FutureStarr

Perches to Feet OR

Perches to Feet OR

Perches to Feet

Perches are a major problem in our parks and forests. They’re beautiful and they’re popular, but they destroy other wildlife and wildlife habitat. They’re also dangerous, which is why, in BC, the most popular bird on Facebook right now is the Peregrine Falcon.

Perch

And Be it Remembered, That the Iron Yard of our Lord the King, containeth three Feet and no more. And a Foot ought to contain Twelve Inches, by the right measure of this Yard measured; to wit, The Thirty-sixth Part of this Yard rightly measured maketh one Inch, neither more nor less. And Five Yards and a half make one Perch, that is Sixteen Feet and a half, measured by the aforesaid Iron Yard of our Lord the King.

The size of the perch (or rod) was constrained by its use in defining the acre, which was a work unit of land: as much as a team of oxen could plow in a day. The length of the acre (the furrow-long, or furlong) is as far as the team can plow without needing a breather. The width was the number of furrows that could be plowed before the oxen had to be put out to pasture for the day. At least as early as the 8áµ—Ê° century an acre was a piece of land 40 perches long by 4 perches wide. (Source: www.sizes.com)

Foot

Because acres are not all of one measure, for in some countries they measure by the perch of eighteen feet, and in some by the perch of twenty feet, and in some by the perch of twenty-two feet, and in some by the perch of twenty-four feet, know that the acre which is measured by the perch of eighteen feet makes an acre and a rood, and the sixteenth of a rood, of the perch of sixteen feet, and four acres make five acres and a quarter of a rood, and eight acres make ten acres and a half rood, and sixteen acres make twenty acres and a rood. And the acre which is measured by the perch of twenty feet makes one acre and a half and the quarter of a rood, and four acres make six acres and a rood, and eight acres make twelve acres and a half, and sixteen acres are twenty-five acres. And the acre which is measured by the perch of twenty-two feet makes one acre and a half, and a rood and a half and the sixteenth of a rood, and four acres make seven and a half and quarter of a rood, and eight acres make fifteen acres and a half rood, and sixteen acres make thirty acres and a rood. And the acre which is measured by the perch of twenty-four feet makes two acres and a rood, and four acres make nine acres.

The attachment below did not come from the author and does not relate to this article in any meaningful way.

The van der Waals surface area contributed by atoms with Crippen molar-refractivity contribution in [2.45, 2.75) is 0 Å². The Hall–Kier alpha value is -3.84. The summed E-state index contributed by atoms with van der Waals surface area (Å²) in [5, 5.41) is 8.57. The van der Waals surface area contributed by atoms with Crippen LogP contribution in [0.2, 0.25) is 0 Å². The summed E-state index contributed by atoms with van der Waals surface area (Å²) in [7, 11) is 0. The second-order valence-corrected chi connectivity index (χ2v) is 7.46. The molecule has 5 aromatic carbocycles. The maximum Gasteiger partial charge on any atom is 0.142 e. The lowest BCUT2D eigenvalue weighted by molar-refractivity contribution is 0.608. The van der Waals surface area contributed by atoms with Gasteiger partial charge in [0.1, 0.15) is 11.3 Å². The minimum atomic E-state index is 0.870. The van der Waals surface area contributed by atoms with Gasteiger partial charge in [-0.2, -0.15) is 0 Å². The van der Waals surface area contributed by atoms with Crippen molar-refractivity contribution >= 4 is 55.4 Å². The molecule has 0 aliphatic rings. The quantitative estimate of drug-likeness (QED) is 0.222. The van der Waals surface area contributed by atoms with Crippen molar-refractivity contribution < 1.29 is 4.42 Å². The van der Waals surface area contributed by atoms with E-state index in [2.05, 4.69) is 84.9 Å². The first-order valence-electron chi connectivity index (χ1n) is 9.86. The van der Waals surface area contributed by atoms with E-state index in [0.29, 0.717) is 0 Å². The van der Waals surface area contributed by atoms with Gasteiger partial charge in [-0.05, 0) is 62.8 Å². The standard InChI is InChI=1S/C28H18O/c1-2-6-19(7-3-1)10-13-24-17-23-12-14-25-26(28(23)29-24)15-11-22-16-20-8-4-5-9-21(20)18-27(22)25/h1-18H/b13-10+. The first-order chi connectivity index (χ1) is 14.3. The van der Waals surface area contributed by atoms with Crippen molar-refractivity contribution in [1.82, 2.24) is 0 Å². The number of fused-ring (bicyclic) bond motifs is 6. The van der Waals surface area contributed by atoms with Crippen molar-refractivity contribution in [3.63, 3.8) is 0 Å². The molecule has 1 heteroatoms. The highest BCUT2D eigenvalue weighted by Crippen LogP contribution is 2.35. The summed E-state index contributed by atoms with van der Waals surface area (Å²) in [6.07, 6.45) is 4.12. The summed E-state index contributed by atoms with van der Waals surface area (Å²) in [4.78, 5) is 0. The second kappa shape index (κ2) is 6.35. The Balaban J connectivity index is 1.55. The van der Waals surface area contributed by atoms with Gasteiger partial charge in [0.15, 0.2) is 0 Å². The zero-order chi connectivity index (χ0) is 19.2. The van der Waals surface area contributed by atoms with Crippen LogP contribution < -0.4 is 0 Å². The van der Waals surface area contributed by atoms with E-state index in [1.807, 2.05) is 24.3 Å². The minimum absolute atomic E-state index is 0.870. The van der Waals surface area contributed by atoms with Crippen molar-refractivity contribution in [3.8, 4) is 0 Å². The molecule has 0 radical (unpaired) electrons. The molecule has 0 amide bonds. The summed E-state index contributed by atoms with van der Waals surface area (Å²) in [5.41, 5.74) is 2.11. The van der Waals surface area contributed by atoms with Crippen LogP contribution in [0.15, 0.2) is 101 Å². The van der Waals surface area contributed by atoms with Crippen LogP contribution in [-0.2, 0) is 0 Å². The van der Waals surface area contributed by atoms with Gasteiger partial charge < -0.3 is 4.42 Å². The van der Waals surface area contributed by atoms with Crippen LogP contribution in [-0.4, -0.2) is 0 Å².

Mr. Bennet of Glan yr Afon, Llanidloes, at the instance of Mr. Evan Powell, also of Llandiloes, was good enough to collect for me, in the year 1887, some information as to the land-measures of Montgomeryshire. In the prosecution of his inquiries he called upon Richard Rees of Llawr y Glyn, then eighty-two years of age, who many years ago used to do all the tori bettin, or sod-paring work, in that neighbourhood. When he told Richard Rees on what business he was come, the old man, first of all, got out of his wain-house his measuring stick, which he called “a quart rod”, and then described its length: “Pedair llathen a haner yn exact” (exactly four and a half yards), said he. Well, there is “the rod of Hywel Dda”, containing thirteen and a half square feet, or eighteen feet of nine inches. The old man finally took Mr. Bennett into the field, and measuring on the ground twenty times the length of the rod in one direction, and then, at right angles, eight times its length, said “Dyna i chwi stang o dir” (there's a stang of land for you). (Source: www.sizes.com)

 

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